Welcome to Digital Implant Dentistry!

scanner demo.001Digital Implant Dentistry for the Replacement of Missing Teeth

Dental impressions are an inherent part of dental implant replacement of missing teeth. They are required to capture the teeth anatomy for both diagnostics, as well as fabrication of restorations. Conventional impression techniques use trays and materials such as alginate or polymer compounds that when mixed transform from a flowable form to a more rigid state. The impressions are then poured in stone to create working models. Some may refer to this as the ‘stone-age’ technique.

Advanced technologies of cone beam CT scan and intraoral scanners now enable us to provide total digital solutions for replacement of missing teeth and other restorative procedures. The benefits of digital implant dentistry include remarkable accuracy and precision, less number of patient visits, and shorter overall treatment time. Let’s take a look at how we use such technology for dental implant replacement of missing teeth:

  • Study models: Intraoral scanners can be used to obtain digital impressions of  the patient’s teeth and print study models for diagnostic purposes. The models help the surgeon and the restorative dentist understand patient’s bite scheme (occlusion) and design a restorative-based treatment plan.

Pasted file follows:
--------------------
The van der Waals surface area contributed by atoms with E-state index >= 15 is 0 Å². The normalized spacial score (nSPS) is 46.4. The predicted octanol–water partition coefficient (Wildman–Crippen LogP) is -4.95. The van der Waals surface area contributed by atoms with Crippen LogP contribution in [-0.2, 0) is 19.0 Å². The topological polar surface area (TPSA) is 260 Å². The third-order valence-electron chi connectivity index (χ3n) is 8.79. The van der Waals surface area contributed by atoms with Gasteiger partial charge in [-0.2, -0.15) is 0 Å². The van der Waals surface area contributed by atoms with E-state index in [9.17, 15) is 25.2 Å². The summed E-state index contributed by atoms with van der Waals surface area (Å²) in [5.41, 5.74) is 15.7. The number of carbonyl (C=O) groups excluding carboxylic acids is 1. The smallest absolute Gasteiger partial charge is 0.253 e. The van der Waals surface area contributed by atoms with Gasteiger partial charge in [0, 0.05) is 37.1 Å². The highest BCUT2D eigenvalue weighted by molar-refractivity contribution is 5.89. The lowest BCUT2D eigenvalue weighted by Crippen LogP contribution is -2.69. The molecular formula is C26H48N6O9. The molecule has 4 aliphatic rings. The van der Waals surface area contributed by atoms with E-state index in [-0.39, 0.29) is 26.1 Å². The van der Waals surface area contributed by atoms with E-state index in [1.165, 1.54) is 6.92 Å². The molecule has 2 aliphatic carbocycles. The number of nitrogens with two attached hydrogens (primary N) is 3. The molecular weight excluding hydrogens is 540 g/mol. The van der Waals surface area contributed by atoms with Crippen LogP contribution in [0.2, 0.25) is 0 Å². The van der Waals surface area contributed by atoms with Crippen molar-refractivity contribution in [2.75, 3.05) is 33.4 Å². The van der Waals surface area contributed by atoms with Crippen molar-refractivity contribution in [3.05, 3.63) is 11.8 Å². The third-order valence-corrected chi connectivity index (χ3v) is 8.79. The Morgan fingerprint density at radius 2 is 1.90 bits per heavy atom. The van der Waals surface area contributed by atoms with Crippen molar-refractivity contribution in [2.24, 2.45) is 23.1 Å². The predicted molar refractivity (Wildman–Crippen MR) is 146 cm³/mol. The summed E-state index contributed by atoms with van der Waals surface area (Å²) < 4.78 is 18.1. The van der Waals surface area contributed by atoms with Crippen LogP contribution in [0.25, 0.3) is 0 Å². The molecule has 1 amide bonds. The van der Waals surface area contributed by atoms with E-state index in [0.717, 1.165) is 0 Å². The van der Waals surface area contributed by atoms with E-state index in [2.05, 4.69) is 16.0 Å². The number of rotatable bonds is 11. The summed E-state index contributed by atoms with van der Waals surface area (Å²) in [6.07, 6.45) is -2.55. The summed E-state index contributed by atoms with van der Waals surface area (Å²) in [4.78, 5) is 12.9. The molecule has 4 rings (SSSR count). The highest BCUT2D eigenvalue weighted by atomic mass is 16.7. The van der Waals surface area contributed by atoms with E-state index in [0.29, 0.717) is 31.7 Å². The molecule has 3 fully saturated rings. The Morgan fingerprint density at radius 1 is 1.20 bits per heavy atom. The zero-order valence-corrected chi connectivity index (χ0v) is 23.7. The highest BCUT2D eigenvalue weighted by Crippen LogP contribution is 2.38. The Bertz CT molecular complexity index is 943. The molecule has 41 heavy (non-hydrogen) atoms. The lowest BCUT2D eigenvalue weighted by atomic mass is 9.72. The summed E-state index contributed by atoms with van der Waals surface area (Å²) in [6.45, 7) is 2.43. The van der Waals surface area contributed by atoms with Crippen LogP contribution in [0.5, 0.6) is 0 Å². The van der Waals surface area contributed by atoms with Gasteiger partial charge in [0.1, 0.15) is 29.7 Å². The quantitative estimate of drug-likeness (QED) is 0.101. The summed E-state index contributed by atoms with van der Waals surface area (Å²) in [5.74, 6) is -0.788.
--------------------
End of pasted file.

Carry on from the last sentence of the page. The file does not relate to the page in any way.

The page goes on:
• Dental implant planning: In preparation for dental implant placement, a cone beam CT scan is obtained and then merged with the intraoral scan to create a complete 3-dimensional representation of patient’s teeth, gum tissue, and bone. Next, digital restorations are placed in this computer model to simulate the planned bite or occlusion.  Then virtual dental implants are placed, each corresponding to the conceived restoration and the underlying bone. The surgeon can now easily select the optimal dental implant diameter and length and plan its proper orientation.
  • Fabrication of a surgical guide: The information obtained from virtual implants and restorations is then used to fabricate a CAD / CAM surgical guide which helps the surgeon place the implants precisely according to the computer simulation.
  • Fabrication of a custom abutment: Following healing of dental implants, special scan posts are attached to the implant, and a digital impression is obtained using the intraoral scanner. This information is then shared with a laboratory where temporary or final abutments are fabricated with exact specs from the restorative dentist.
  • Fabrication of temporary and final restorations: The final restorations are then digitally designed, milled, and returned to the restorative dentist for insertion.

Patients find this approach much more comfortable than traditional impression techniques, particularly those who have a gag reflex and do not tolerate impression materials well.